Muscle and performance
Glycine is also important for the synthesis of hemoglobin and myoglobin, which transport oxygen throughout the blood and muscle tissue, respectively (32). Glycine also increases creatine levels, which leads to an increase in anaerobic (high-intensity) exercise capacity, and stimulates the secretion of human growth hormone (HGH), which may enhance muscle repair (33, 34, 35). Recent evidence suggests that proline may play a role in regulating the mTOR cellular signaling pathway, which integrates signals from nutrients, growth factors, stress factors, and cellular energy status to affect cell function and growth. Proline, together with other amino acids, activates mTOR, resulting in enhanced muscle protein synthesis (36).

Adenosine triphosphate (ATP) is the chemical form of energy in the body that can be used to perform work. Phosphorus is required for the formation of this compound, and ATP cannot be biologically active unless bound to a magnesium ion. Phosphorus deficiency has been shown to reduce muscle performance (37, 38). Both phosphorus and magnesium are present in bone broth in modest amounts.

Bones and joints
It should be pretty obvious that the best way to get the nutrients necessary to build bone is from bone itself! Drinking bone broth provides all of the raw material for building healthy bones: calcium, phosphorus, amino acids, and more. A deficiency of the raw materials for building bone can result in a number of different conditions. For example, osteoporosis is associated with reduced levels of collagen and calcium in the bones (39, 40). Of course, you’ll also need the nutrients required to support the building process, like vitamins D, K2, and C. (To learn more about building healthy bones and where to get these nutrients on a Paleo diet, check out this article.)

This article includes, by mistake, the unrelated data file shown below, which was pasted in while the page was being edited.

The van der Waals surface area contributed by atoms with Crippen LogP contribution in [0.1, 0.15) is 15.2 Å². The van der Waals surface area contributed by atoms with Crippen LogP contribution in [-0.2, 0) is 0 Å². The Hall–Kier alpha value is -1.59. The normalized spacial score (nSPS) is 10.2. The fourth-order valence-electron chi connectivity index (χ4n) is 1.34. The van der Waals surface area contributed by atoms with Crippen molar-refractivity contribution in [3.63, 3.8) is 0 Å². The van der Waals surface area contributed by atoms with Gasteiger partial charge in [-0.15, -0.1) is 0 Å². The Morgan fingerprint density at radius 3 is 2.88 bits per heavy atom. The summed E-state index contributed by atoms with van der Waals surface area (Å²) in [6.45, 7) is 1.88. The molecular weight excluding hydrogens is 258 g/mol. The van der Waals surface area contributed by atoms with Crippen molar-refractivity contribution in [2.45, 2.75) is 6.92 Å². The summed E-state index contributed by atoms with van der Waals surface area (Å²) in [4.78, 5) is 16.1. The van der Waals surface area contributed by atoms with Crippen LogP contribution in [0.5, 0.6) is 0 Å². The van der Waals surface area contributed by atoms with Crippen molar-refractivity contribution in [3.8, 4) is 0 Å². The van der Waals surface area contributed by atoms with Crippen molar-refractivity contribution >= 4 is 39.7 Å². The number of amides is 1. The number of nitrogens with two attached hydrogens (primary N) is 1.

As for joint health, lubrication by GAGs is the key to a full range of motion, whereby part of one bone can slide smoothly and painlessly over part of another. Sure, you could buy expensive supplements containing glucosamine and chondroitin sulfate to keep your joints healthy, but why, when these and a host of other beneficial nutrients can easily be obtained from bone broth? After all, GAGs are not the only component of broth that improves joint health. Collagen supplementation has been shown to reduce joint pain in athletes (41).

Gut health
A healthy colon contains a single tight layer of epithelial cells, a thick mucus layer, and a diverse collection of microbes. Microbial dysbiosis and a thinning of this mucus layer can quickly compromise the integrity of the epithelial barrier. Microbes and dietary proteins can then “leak” into the bloodstream and invoke an inflammatory response by the immune system. Lipopolysaccharide (LPS), a component of bacterial cell walls, stimulates a particularly robust immune response (42).